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The Open Society Paradox: Why the Twenty-First Century Calls for More Openness--Not Less
     

The Open Society Paradox: Why the Twenty-First Century Calls for More Openness--Not Less

by Dennis Bailey
 

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In his analysis of the post-Sept. 11 problem of privacy vs. security, Bailey suggests that it's the openness of American society that's made it vulnerable, and that even greater openness will help make it safer. Technology is creating a world where we may not be forced to choose between safety and freedom, he says. Rather than trying to engineer a security clampdown,

Overview

In his analysis of the post-Sept. 11 problem of privacy vs. security, Bailey suggests that it's the openness of American society that's made it vulnerable, and that even greater openness will help make it safer. Technology is creating a world where we may not be forced to choose between safety and freedom, he says. Rather than trying to engineer a security clampdown, he argues, the development of three classes of technology—secure IDs and biometrics; surveillance technology such as facial recognition; and information analysis, or data mining—can remove the anonymity of those who intend harm while allowing average Americans and foreign visitors to go about their business. Bailey is an information technology consultant to the State Department and other organizations. The volume is distributed in the US by Books International. Annotation ©2004 Book News, Inc., Portland, OR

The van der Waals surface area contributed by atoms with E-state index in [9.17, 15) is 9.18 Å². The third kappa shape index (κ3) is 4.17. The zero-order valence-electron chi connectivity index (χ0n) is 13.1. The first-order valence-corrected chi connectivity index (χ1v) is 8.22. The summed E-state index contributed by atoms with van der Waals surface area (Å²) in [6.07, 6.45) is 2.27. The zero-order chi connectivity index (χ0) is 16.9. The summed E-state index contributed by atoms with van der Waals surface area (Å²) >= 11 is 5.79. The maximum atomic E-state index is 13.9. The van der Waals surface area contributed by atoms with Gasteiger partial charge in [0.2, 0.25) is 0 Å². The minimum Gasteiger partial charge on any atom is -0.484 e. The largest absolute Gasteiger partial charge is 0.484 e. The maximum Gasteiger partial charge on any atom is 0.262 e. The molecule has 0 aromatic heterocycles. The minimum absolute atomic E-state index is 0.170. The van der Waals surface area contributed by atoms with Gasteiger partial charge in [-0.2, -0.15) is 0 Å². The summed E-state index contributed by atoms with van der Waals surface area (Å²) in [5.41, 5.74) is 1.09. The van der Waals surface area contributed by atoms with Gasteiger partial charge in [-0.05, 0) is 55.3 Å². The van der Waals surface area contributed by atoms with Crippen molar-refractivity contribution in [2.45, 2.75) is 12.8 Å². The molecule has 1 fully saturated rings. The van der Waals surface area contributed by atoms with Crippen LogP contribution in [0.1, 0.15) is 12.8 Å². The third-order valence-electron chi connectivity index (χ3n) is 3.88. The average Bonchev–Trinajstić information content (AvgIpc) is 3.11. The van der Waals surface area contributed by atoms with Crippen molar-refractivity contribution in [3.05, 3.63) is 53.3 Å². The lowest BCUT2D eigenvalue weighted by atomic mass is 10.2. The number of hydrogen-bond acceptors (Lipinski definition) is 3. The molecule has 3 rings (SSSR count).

Editorial Reviews

From the Publisher
"Offers a truly original approach to our thinking about the relationship between the society and the individual in an age of rapidly expanding technological surveillance. The book opens new vistas and is thought-provoking even for those who have long inhabited the many fields of study that the book encompasses."

"Dennis Bailey’s analysis of privacy and society is comprehensive, lively, and persuasive. Whether you are a citizen concerned about freedom or a seasoned privacy advocate, buy this book. The dialogue it offers concerning liberty and technology in a post-9/11 world is important and engaging."

"A magnificent addition to the ongoing discussion about the proper balance between privacy and transparency. Bailey’s comprehensive and thoughtful review of current practices and his provocative proposals for the future are sure to stir debate. This book should be in the library of everyone concerned with civil liberties in the post-9/11 age."

Product Details

ISBN-13:
9781574889178
Publisher:
Potomac Books
Publication date:
10/31/2005
Pages:
240
Product dimensions:
5.80(w) x 8.80(h) x 0.70(d)

Meet the Author

Dennis Bailey is an information technology consultant whose expertise includes security and privacy issues in the public and private sectors. He currently helps the State Department manage private personnel data. He is also a participant in the Sub-Group on Identification for the Markle Foundation’s Task Force on National Security in the Information Age. He lives in Alexandria, Virginia.

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